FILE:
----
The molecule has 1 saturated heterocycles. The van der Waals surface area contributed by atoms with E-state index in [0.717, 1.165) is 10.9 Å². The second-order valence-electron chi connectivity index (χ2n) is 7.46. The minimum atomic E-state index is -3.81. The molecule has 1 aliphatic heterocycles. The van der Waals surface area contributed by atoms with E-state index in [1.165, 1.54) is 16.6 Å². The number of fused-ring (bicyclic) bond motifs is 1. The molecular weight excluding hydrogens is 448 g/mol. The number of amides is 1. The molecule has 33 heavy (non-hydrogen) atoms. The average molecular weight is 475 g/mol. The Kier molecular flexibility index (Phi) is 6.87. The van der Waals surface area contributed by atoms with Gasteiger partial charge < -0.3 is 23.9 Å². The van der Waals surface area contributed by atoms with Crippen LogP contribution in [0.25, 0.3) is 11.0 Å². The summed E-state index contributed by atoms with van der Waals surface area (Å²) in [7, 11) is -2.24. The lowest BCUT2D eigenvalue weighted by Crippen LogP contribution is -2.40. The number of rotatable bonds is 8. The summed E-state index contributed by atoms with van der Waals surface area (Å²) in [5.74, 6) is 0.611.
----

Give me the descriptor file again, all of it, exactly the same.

The molecule has 1 saturated heterocycles. The van der Waals surface area contributed by atoms with E-state index in [0.717, 1.165) is 10.9 Å². The second-order valence-electron chi connectivity index (χ2n) is 7.46. The minimum atomic E-state index is -3.81. The molecule has 1 aliphatic heterocycles. The van der Waals surface area contributed by atoms with E-state index in [1.165, 1.54) is 16.6 Å². The number of fused-ring (bicyclic) bond motifs is 1. The molecular weight excluding hydrogens is 448 g/mol. The number of amides is 1. The molecule has 33 heavy (non-hydrogen) atoms. The average molecular weight is 475 g/mol. The Kier molecular flexibility index (Phi) is 6.87. The van der Waals surface area contributed by atoms with Gasteiger partial charge < -0.3 is 23.9 Å². The van der Waals surface area contributed by atoms with Crippen LogP contribution in [0.25, 0.3) is 11.0 Å². The summed E-state index contributed by atoms with van der Waals surface area (Å²) in [7, 11) is -2.24. The lowest BCUT2D eigenvalue weighted by Crippen LogP contribution is -2.40. The number of rotatable bonds is 8. The summed E-state index contributed by atoms with van der Waals surface area (Å²) in [5.74, 6) is 0.611.